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What You Don’t Know About The Excess Business Loss Limitation

What is the excess business loss limitation under code section 461 (I)?

In its simplest form, it is a fourth disallowance provision behind the three that we already have in order for a taxpayer to deduct business losses:

  1. Tax basis
  2. At-risk basis
  3. Passive activity rules

If those three are met, all of your business income is added together and any net losses in excess of $250,000 ($500,000 for joint returns) are disallowed and carried-forward to the next year. This disallowed amount is now an “excess business loss” treated as a net operating loss (NOL).

Looking at an example, taxpayer and spouse file joint returns for tax year 2018. Taxpayer incurs an $800,000 ordinary loss from an S-corporation and spouse earns $150,000 income from a schedule C.

Chart detailing excessive business loss.

Due to the new limitation, $150,000 would be carried forward to 2019 and they can only deduct $500,000 of losses in the current year.

Keep in mind, under The Tax Cuts and Jobs Act, NOLs created after the tax year ending 12/31/2017 can only offset 80% of taxable income in a following year.

Without regulations and guidance from the IRS, CPAs are left wondering what exactly Congress meant when they wrote this provision. One very basic question is, “What is business income?” This has a direct impact on the calculation because we need to understand what is aggregated to arrive at the total net business loss.

What is included in business income?

We know ordinary income and loss from schedule Cs, partnerships, and S corporations will be included, assuming they meet the basis and passive activity rules. Beyond that, we cannot say for certain what the IRS will include. Here are the questions we have:

Are wages and guaranteed payments considered business income?  If so, they would be included in the calculation to offset business losses. If they were not allowed in total, maybe they would be allowed to offset the business loss in which the wages were earned.  For example, if a taxpayer was a W-2 employee of a Fortune 500 company and nothing more, those wages may not be included.  Conversely, if the taxpayer owned 100% of an S corporation that generated a $250,000 loss, but paid themselves a salary of $120,000, then the net loss from that business could be viewed as $130,000.

Is interest generated from a business considered business income?  Let’s assume the taxpayer is an active owner in a real estate partnership.  The net rental real estate income or loss reported in box 2 of the K-1 would certainly be included in business income.  The same would be true if any amount was reported in box 1, ordinary business income or loss.  What about box 5, interest income?  If the partnership was holding a large amount of cash, generating interest within the business, the partner would include that income on their personal 1040 on schedule B.  Would it also be included in the net business loss calculation?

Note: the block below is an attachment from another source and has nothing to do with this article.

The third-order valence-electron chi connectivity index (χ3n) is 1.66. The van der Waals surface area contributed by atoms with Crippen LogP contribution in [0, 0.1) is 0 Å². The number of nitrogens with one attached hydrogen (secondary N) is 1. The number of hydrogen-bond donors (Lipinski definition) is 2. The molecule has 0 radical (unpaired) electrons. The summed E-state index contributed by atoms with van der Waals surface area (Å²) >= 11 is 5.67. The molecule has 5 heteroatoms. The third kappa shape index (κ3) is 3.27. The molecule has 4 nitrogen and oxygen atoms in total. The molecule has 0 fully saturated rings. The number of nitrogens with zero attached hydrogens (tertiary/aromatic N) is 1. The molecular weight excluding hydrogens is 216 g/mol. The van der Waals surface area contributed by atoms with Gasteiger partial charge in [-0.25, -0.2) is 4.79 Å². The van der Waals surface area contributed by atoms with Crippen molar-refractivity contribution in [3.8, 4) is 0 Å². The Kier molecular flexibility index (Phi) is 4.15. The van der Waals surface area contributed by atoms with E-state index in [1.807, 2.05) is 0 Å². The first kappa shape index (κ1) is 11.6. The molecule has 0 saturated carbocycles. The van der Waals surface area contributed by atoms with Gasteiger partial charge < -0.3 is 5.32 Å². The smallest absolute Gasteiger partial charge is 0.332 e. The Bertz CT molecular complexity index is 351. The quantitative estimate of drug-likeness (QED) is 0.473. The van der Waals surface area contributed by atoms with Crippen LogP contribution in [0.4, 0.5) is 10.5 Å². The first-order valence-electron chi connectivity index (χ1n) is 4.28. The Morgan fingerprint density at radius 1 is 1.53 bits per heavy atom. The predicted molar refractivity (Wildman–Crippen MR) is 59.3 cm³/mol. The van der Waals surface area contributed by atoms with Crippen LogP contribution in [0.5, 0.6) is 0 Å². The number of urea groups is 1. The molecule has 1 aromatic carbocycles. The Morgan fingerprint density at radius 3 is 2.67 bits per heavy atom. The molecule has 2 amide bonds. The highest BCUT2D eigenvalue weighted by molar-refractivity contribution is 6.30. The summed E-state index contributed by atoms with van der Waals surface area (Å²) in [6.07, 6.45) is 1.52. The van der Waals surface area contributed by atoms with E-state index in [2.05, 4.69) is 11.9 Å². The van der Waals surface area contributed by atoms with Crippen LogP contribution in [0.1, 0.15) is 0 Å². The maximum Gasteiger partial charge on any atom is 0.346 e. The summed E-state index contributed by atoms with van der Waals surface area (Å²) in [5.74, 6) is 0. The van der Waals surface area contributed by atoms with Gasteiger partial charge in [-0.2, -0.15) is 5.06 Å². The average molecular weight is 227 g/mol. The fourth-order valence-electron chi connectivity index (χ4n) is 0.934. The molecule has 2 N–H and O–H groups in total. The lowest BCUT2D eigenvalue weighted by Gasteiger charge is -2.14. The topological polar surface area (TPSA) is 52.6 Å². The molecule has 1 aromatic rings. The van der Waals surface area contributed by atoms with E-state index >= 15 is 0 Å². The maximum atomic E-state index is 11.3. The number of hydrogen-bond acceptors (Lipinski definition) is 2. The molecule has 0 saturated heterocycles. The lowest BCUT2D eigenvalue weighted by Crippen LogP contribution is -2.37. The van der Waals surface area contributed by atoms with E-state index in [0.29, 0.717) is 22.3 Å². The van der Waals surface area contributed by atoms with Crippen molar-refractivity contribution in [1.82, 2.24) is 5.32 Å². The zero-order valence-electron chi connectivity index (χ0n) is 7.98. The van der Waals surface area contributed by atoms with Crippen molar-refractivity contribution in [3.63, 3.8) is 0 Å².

Are the gains and losses from the sale of business assets included?  Assume the same situation as above, but instead of interest income, the partnership sold a building and reported a 1231 gain in box 10.  Would the gain be included in business income?

What are the ordering rules for the limitation?

Once we understand what the IRS intended to be included as business income for this limitation, we then need to know how to aggregate the amounts.

Is all ordinary business income added together?  The way the law reads, the aggregate trade or business deductions is added to the aggregate trade or business gross income, to calculate the net business loss.  It makes sense that ordinary business income, whether from a schedule C, schedule E, schedule F, form 4797, schedule K-1, etc. would be added together.  Once all the business income is summed, if there is a loss greater than $250,000 ($500,000 MFJ), that is the excess business loss.

Is all capital business income added together? Do you net ordinary and capital business income?  Taking that one step further, how are capital gains or losses from a trade or business used in the calculation.   Specifically, assume a taxpayer files as single and receives a K-1 from an S corporation reporting $600,000 ordinary loss and $400,000 capital gain. Would the taxpayer have a $200,000 net business loss, therefore no excess business loss since it was less than $250,000?  What if the $400,000 was a short-term capital loss?  With no other capital gains to offset the capital loss, the taxpayer would be allowed a $3,000 capital loss on their 1040.  Does that mean the taxpayer has a $1,000,000 net business loss (adding the $600,000 and $400,000) or is it a $603,000 net business loss (adding the $600,000 and $3,000)?

This makes it obvious Congress did not go into great depth writing this provision. We expect the IRS to release proposed guidance by late summer. Until then, we will not know for certain how this limitation will be calculated. Please watch for updates in the coming months and contact your Blue & Co. tax advisor with questions in the meantime.


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